Hey, We Said That

June 10th, 2004 · No Comments
by Booksquare

Toward the end of the Chicago Sun-Times BEA wrap-up is a thought attributed to Margo Hammond about the astounding success of The DaVinci Code. It seems the book was beyond-belief successful without so much as a review from The New York Times.

“How, Hammond wanted to know, could that have happened, and what does it tell us about the relevance (and long-term survival) of book pages today?”

Hammond didn’t review the book either. The idea of a gulf between reviewers and readers isn’t new — every week we wrinkle our brow at the choices made by the book reviewers for our hometown paper (The Los Angeles Times). In fact, it was an idea raised more than once during the conference, as indicated the minor brouhaha between reviewers Carlin Romano and Dale Peck. As we discussed after the NYT announced it would review more popular fiction (or meant to…time flies when you’re having fun), if book reviewers want to remain relevant, and, yes, by relevant we do mean employed, they need to accept that people read all sort of things. Meaning all sorts of things should be reviewed. There’s probably a mathematical formula to explain all of this, but we remain, as always, too lazy to unearth it.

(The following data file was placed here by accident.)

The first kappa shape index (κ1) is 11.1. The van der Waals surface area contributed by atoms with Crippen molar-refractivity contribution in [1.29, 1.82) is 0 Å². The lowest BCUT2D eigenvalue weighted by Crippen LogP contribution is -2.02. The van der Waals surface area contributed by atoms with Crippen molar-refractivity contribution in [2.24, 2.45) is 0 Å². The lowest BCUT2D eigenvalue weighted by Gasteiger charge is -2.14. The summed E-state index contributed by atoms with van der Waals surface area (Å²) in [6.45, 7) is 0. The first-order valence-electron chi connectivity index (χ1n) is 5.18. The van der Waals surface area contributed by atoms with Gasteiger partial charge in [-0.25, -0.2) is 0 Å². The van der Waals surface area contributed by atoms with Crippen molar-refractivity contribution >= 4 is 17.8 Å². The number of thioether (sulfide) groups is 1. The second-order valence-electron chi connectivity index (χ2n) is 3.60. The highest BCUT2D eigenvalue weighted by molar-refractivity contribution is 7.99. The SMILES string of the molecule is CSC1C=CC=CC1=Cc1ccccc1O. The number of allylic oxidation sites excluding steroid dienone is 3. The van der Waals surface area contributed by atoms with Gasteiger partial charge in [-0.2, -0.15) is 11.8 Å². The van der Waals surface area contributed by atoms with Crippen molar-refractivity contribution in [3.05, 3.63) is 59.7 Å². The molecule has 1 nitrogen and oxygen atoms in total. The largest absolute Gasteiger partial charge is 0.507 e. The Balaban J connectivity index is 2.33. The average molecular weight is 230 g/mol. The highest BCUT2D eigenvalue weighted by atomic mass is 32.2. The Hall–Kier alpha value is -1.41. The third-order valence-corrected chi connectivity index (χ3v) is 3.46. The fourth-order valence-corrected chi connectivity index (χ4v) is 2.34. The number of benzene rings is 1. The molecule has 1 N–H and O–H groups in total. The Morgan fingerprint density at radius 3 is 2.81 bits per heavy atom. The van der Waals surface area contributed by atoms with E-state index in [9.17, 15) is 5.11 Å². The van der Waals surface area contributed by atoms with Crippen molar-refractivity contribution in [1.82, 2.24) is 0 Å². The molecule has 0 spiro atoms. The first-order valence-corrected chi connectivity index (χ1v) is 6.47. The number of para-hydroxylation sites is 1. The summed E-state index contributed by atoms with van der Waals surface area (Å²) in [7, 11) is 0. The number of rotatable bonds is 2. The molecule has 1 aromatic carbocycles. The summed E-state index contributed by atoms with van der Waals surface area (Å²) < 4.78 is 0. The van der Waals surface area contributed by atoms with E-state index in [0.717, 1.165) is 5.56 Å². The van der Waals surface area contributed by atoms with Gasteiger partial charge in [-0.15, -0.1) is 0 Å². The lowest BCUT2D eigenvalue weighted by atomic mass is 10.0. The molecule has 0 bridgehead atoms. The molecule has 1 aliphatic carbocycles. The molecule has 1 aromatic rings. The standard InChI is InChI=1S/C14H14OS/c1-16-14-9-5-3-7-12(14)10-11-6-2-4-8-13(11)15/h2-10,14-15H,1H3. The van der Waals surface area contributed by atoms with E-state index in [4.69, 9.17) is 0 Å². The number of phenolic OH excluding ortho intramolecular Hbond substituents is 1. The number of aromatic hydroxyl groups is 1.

File Under: Square Pegs